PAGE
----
Corus Entertainment Inc. (TSX:CJR.B) released its Q2 results on Thursday, which didn’t show much growth but did manage to beat expectations. The stock got a big boost from the results and rose 19% by the close. However, for a stock that’s taken a beating this year, this could be the start of a much bigger recovery. Let’s take a closer look at the company’s results to see whether it’s a good buy today. Revenues remain flat while profits climb Corus didn’t see much change in its top line, but earnings per share of $0.19 were well up from the $0.12 that…
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Corus Entertainment Inc. (TSX:CJR.B) released its Q2 results on Thursday, which didn’t show much growth but did manage to beat expectations. The stock got a big boost from the results and rose 19% by the close. However, for a stock that’s taken a beating this year, this could be the start of a much bigger recovery.
Let’s take a closer look at the company’s results to see whether it’s a good buy today.
Revenues remain flat while profits climb
Corus didn’t see much change in its top line, but earnings per share of $0.19 were well up from the $0.12 that the company recorded in the previous year.
Net income rose 43% as the company rebounded strongly from a disappointing Q1, which triggered a free fall in the stock’s price. In total dollars, Corus was able to add more than $17 million to its pre-tax earnings, with $7 million coming from reduced interest expenses. The company also incurred $2 million less in depreciation costs while seeing its direct, general, and administrative expenses decline by nearly $9 million.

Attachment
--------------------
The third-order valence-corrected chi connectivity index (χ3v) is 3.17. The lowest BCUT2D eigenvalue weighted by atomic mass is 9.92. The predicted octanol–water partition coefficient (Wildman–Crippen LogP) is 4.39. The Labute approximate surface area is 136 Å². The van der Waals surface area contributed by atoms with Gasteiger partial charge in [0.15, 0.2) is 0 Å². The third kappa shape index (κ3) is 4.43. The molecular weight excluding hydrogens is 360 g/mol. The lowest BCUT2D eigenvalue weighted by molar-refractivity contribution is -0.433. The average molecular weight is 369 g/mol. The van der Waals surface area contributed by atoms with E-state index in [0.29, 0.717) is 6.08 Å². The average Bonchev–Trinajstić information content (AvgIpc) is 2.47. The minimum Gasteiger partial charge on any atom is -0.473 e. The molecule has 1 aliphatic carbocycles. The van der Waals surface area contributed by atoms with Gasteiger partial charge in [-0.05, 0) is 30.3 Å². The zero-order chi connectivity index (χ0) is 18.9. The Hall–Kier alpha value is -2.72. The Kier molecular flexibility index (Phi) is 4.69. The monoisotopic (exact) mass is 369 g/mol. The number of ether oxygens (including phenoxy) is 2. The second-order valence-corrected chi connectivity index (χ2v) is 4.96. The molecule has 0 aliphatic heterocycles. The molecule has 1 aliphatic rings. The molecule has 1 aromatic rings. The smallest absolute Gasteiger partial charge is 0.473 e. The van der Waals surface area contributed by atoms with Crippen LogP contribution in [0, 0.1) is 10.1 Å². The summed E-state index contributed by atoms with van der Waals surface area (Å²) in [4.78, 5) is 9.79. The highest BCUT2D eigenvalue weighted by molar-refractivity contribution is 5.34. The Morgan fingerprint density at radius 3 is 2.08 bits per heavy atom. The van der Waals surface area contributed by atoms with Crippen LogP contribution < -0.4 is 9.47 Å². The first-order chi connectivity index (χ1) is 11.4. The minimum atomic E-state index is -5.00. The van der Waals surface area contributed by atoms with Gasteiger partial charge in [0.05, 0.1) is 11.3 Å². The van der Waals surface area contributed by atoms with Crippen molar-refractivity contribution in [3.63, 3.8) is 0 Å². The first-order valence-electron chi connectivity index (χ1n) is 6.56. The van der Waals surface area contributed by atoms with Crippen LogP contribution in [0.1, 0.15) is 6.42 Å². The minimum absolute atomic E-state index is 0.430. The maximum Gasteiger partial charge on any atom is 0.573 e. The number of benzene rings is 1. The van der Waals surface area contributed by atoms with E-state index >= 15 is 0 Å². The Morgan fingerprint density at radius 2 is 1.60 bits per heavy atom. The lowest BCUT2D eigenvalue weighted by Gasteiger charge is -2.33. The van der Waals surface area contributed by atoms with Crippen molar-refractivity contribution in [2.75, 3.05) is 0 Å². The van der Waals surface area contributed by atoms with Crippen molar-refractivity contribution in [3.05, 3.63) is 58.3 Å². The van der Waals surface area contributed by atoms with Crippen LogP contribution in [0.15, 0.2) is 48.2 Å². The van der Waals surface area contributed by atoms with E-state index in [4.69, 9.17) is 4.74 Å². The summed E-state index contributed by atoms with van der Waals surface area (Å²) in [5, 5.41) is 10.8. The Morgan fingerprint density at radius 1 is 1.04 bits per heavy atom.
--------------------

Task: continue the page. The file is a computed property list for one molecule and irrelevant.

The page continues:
Segmented results show little improvement
Television-related profits increased by 2%, while the radio segment saw its earnings rise by more than 8%, but that amounted to just half a million more in profit. The big improvement in the company’s segmented profit came from the corporate segment, which a year ago incurred a $5 million loss and this year contributed over $2 million in profit as Corus had a share-based compensation recovery of over $6 million for the quarter.
The company didn’t cut its dividend
Despite speculation that the stock’s dividend was too high and would be due for a cut, it didn’t happen, at least not yet. The company’s payouts are still very manageable; just because the stock price has declined, that doesn’t make the dividend payment any less likely to continue.
CEO focuses on the positives
Corus CEO Doug Murphy didn’t inspire investors with his commentary in the last quarter, which I suggested may have played a role in the stock’s decline. However, Murphy is now focusing on what the company is doing well and how it plans to adapt to changes in the industry.
In the earnings release, Murphy stated that “Moving forward, Corus remains focused on maximizing and monetizing our high-value audiences, and we have a solid roadmap in place to position the organization for success over time within a changing media landscape.” This is a much more positive outlook that will send a more encouraging message about the company’s future and could help bring investors back from the ledge.
Corus is a great buy today
The stock was a bargain before it got a boost from the earnings result yesterday; now, with the company proving it isn’t destined to fail, we could see the share price start to gain momentum. The stock is still well below its book value, and it could earn you a phenomenal dividend while also giving you an excellent opportunity to benefit from strong capital appreciation along the way.
Corus is a great buy, and it’s a perfect example of when you should ignore the noise and focus on the company’s fundamentals.
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Fool contributor David Jagielski has no position in any of the stocks mentioned.